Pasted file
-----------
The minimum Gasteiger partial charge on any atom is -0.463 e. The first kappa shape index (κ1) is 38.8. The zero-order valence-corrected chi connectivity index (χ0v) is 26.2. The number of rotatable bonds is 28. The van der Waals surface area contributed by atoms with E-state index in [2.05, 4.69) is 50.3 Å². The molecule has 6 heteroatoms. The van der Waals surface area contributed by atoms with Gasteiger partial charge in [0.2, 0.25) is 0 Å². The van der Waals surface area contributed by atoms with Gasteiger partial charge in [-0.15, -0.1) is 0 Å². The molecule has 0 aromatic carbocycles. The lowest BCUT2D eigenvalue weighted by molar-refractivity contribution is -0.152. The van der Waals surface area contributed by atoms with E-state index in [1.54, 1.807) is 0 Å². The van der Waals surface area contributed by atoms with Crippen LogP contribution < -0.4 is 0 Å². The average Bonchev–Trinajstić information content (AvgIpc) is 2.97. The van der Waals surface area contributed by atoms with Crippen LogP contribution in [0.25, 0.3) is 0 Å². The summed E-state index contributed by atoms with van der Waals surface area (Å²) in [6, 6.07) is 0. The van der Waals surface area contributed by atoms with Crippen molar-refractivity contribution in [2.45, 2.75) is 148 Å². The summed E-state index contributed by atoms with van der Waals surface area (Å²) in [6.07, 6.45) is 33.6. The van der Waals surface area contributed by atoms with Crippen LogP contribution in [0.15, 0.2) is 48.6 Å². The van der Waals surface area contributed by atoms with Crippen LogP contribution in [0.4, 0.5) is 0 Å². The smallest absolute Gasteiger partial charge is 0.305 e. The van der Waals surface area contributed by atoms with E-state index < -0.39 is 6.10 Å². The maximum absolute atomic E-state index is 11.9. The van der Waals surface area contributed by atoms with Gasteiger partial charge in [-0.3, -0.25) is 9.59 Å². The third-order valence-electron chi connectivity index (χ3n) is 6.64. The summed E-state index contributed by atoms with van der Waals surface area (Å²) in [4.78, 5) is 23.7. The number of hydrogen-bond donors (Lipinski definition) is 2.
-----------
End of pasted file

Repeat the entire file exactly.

The minimum Gasteiger partial charge on any atom is -0.463 e. The first kappa shape index (κ1) is 38.8. The zero-order valence-corrected chi connectivity index (χ0v) is 26.2. The number of rotatable bonds is 28. The van der Waals surface area contributed by atoms with E-state index in [2.05, 4.69) is 50.3 Å². The molecule has 6 heteroatoms. The van der Waals surface area contributed by atoms with Gasteiger partial charge in [0.2, 0.25) is 0 Å². The van der Waals surface area contributed by atoms with Gasteiger partial charge in [-0.15, -0.1) is 0 Å². The molecule has 0 aromatic carbocycles. The lowest BCUT2D eigenvalue weighted by molar-refractivity contribution is -0.152. The van der Waals surface area contributed by atoms with E-state index in [1.54, 1.807) is 0 Å². The van der Waals surface area contributed by atoms with Crippen LogP contribution < -0.4 is 0 Å². The average Bonchev–Trinajstić information content (AvgIpc) is 2.97. The van der Waals surface area contributed by atoms with Crippen LogP contribution in [0.25, 0.3) is 0 Å². The summed E-state index contributed by atoms with van der Waals surface area (Å²) in [6, 6.07) is 0. The van der Waals surface area contributed by atoms with Crippen molar-refractivity contribution in [2.45, 2.75) is 148 Å². The summed E-state index contributed by atoms with van der Waals surface area (Å²) in [6.07, 6.45) is 33.6. The van der Waals surface area contributed by atoms with Crippen LogP contribution in [0.15, 0.2) is 48.6 Å². The van der Waals surface area contributed by atoms with Crippen LogP contribution in [0.4, 0.5) is 0 Å². The smallest absolute Gasteiger partial charge is 0.305 e. The van der Waals surface area contributed by atoms with E-state index < -0.39 is 6.10 Å². The maximum absolute atomic E-state index is 11.9. The van der Waals surface area contributed by atoms with Gasteiger partial charge in [-0.3, -0.25) is 9.59 Å². The third-order valence-electron chi connectivity index (χ3n) is 6.64. The summed E-state index contributed by atoms with van der Waals surface area (Å²) in [4.78, 5) is 23.7. The number of hydrogen-bond donors (Lipinski definition) is 2.